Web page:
"resultID" : 2,                                         
    "resultDate" : "13-JUN-19",                             
    "details" : "none"                                      
  }                                                         
]                                                           

This time around, the error message was different:

SQL> SELECT
  2      jt.*
  3  FROM
  4      t1,
  5      JSON_TABLE ( t1.json_txt, '$.results[*]' ERROR ON ERROR
  6              COLUMNS (
  7                  resID   NUMBER    PATH '$.resultID',
  8                  resDATE DATE      PATH '$.resultDate'
  9              )
 10          )
 11      AS jt
 12  WHERE
 13      t1.id = 2;

Error starting at line : 1 in command -
SELECT
    jt.*
FROM
    t1,
    JSON_TABLE ( t1.json_txt, '$.results[*]' ERROR ON ERROR
            COLUMNS (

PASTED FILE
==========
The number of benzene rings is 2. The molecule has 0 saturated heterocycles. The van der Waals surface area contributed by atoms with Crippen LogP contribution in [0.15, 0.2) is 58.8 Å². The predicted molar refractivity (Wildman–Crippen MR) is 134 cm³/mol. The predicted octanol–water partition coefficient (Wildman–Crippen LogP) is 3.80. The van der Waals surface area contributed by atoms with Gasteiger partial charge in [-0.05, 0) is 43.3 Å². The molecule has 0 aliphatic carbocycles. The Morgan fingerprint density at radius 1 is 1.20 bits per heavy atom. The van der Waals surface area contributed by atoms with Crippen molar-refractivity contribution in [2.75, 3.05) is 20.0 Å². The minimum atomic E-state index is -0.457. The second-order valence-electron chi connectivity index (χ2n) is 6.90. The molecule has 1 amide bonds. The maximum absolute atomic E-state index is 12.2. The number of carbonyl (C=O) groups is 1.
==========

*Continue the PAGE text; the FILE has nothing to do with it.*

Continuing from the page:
resID   NUMBER    PATH  '$.resultID',
                resDATE DATE      PATH '$.resultDate'
            )
        )
    AS jt
WHERE
    t1.id = 2
Error report -
ORA-40688: date or time stamp string value does not conform
to ISO 8601 format

Aha! That’s much better than ORA-01861: literal does not match format string. So it would appear as if the date the system expected to find in the JSON document must be ISO 8601 compliant. Ummm, what exactly is an ISO 8601 date format? The Internet knew!

Third Test

So maybe using an ISO 8601 time format in the JSON document is the answer? Worth a try, the JSON document now looks like this: